Ousted Nigerien president attempts escape – coup leaders
Niger’s ousted President Mohamed Bazoum, who has been under house arrest since his overthrow in a coup in July, attempted to escape on Thursday, according to the country’s new leaders.
Bazoum tried to flee with “his family, two cooks, and two security elements” at around 2:00 GMT in the morning, but the plan was thwarted, the Nigerien Ministry of Defense said in a statement.
The group intended to drive a vehicle to a hideout in the Tchangarey district on the outskirts of the capital of Niamey and then fly to neighboring Nigeria on two helicopters “belonging to a foreign power,” the authorities claimed.
“The prompt reaction of the Defense and Security Forces (FDS) made it possible to foil this plan to destabilize our country,” the ministry said, calling the alleged scheme an “irresponsible attitude of the deposed President and his accomplices.”
“The main perpetrators and some of their accomplices have been arrested. The public prosecutor has taken over the case and has already opened an investigation. The situation is under control,” it added.
Nigerien soldiers removed the pro-Western Bazoum from power on July 26 amid rising insecurity caused by Islamist insurgencies, which the coup leaders claimed the civilian government had failed to contain despite foreign military backing. Bazoum, who has refused to officially resign as president, has been in detention since, despite regional and international pressure on the military rulers to release him and restore his rule.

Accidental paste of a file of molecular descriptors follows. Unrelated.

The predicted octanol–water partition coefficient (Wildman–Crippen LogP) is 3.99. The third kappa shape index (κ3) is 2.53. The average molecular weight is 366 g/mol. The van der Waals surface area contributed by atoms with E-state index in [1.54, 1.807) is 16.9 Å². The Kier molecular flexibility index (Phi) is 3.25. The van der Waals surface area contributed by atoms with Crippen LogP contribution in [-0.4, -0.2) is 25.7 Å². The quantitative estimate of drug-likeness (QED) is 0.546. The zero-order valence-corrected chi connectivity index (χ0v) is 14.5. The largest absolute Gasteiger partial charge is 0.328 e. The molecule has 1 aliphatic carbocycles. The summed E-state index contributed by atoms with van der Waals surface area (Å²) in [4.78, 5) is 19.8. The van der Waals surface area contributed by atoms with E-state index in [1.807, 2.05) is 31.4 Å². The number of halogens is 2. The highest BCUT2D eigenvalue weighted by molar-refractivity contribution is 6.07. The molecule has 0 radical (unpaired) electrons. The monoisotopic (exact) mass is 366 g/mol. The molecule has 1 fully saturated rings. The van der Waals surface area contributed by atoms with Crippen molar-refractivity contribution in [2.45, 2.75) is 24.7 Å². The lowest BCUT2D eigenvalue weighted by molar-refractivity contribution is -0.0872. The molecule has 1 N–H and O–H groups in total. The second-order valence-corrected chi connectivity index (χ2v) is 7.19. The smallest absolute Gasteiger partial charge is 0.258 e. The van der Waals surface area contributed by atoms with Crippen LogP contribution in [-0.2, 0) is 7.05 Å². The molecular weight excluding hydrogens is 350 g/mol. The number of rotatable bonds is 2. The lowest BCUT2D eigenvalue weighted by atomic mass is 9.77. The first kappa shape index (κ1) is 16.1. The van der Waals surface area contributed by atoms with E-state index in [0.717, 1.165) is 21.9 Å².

The new authorities have previously accused France of plotting an armed intervention to free Bazoum, a claim the French government has denied, although it has repeatedly stated that it would support such an action by the West African regional bloc ECOWAS.
Last week, France, which had around 1,500 troops in Niger and had been conducting operations against jihadist insurgencies in the Sahel region, began withdrawing its soldiers at the demand of the newly installed military government.
The departure of French troops is expected to be completed by the end of the year, according to Paris, whose envoy to Niamey has also been expelled.
Meanwhile, the United States, which has several military bases in the former French colony, including at least two drone stations to support counter-terrorism missions in the Sahel, only declared the military takeover a “coup d’état” last week and halted aid to the country.